The wellbeing of many poor people has deteriorated in the past 15 years as a result of factors beyond their control such as environmental degradation, rapid changes in crop prices and economic crises, a report from Catholic aid agency Cafod says.
Often, the worst situations of poverty are caused by a combination of old and new factors, according to the report, “Setting the post-2015 development compass: voices from the ground,” which is part of the organisation’s Compass 2015 project.
Some issues have existed for decades, such as land-inheritance practices, a customary duty of care disproportionately burdening women and exploitative tenancy agreements.
Others are new: changing family composition because of HIV, increasing frequency of droughts and rapid fluctuations in international commodity prices.
“One factor present in nearly every story is gender inequality, which intersects with other issues to create new forms of social exclusion,” said the report, which is based on the views of 1 420 people in 56 communities including Bolivia, the Philippines, Uganda and Zimbabwe.
Part of the global Participate initiative to bring the perspectives of the poorest into the post-2015 debate, when the millennium development goals (MDGs) expire, Compass 2015 aims to identify the priorities and aspirations of the poor or marginalised.
Their underlying themes are a secure livelihood and living without fear. Participants also put a strong emphasis on their own ability to live well, looking at the government and others as partners in their efforts.
“Some of the issues focused on in the MDGs have seen real improvements, from reducing the number of people living on very low incomes to increasing people’s access to medicines for HIV,” said Neva Frecheville, Cafod’s post-MDGs policy analyst.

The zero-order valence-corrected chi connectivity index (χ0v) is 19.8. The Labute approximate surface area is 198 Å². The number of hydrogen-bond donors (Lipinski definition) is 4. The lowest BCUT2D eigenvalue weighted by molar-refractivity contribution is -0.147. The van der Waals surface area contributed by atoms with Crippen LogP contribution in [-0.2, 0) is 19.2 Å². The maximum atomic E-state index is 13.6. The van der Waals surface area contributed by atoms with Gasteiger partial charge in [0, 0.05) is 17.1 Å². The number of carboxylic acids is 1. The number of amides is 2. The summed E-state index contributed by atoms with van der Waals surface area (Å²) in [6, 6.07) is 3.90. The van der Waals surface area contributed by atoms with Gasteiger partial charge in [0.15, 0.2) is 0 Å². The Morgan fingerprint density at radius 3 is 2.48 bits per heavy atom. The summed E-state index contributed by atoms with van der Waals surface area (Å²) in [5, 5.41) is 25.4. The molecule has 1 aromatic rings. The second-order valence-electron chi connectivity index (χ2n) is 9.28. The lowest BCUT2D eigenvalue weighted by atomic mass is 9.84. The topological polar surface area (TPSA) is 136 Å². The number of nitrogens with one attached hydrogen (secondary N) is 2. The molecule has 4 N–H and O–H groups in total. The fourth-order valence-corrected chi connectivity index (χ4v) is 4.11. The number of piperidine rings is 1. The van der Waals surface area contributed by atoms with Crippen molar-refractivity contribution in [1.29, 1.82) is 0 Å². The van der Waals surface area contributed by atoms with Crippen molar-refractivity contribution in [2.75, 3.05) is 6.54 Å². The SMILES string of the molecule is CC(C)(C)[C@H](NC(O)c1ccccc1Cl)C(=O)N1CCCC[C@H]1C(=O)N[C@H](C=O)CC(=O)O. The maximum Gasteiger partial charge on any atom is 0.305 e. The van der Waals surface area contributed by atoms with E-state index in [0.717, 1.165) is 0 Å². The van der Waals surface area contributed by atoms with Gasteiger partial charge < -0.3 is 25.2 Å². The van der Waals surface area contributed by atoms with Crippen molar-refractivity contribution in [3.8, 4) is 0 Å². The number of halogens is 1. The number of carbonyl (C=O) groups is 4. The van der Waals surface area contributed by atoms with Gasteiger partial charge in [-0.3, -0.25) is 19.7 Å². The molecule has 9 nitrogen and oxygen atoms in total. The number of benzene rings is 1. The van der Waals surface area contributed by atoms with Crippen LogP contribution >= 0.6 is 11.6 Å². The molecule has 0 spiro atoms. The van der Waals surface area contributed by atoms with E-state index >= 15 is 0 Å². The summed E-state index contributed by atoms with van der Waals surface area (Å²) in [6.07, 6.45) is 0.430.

“But what this research reveals above all is that poverty is hugely complex and controlled by myriad forces. The interconnectedness of the world through globalisation means that the poorest and most marginalised face negative pressure from all quarters, making it harder and harder to sustain a livelihood.”
Health and education are the two most important services discussed by participants. Though they acknow-ledge improvements in provision, they keep returning to issues of quality of service and economic barriers such as fees and hidden costs.
In Uganda, rural communities described large, overcrowded classes without teachers, furniture and teaching materials. They argued that without enough trained teachers, packing students into an ill-equipped classroom wasted their time.
In rural areas poor people make a considerable effort to send their children to school rather than having them in the fields, and expect this investment to be worthwhile.
Being secure and prepared emerged as a priority, with participants emphasising the loss caused by natural disasters and conflicts. Even when small in scale, they can destroy years of progress and undermine wellbeing for years to come. — © Guardian News & Media 2013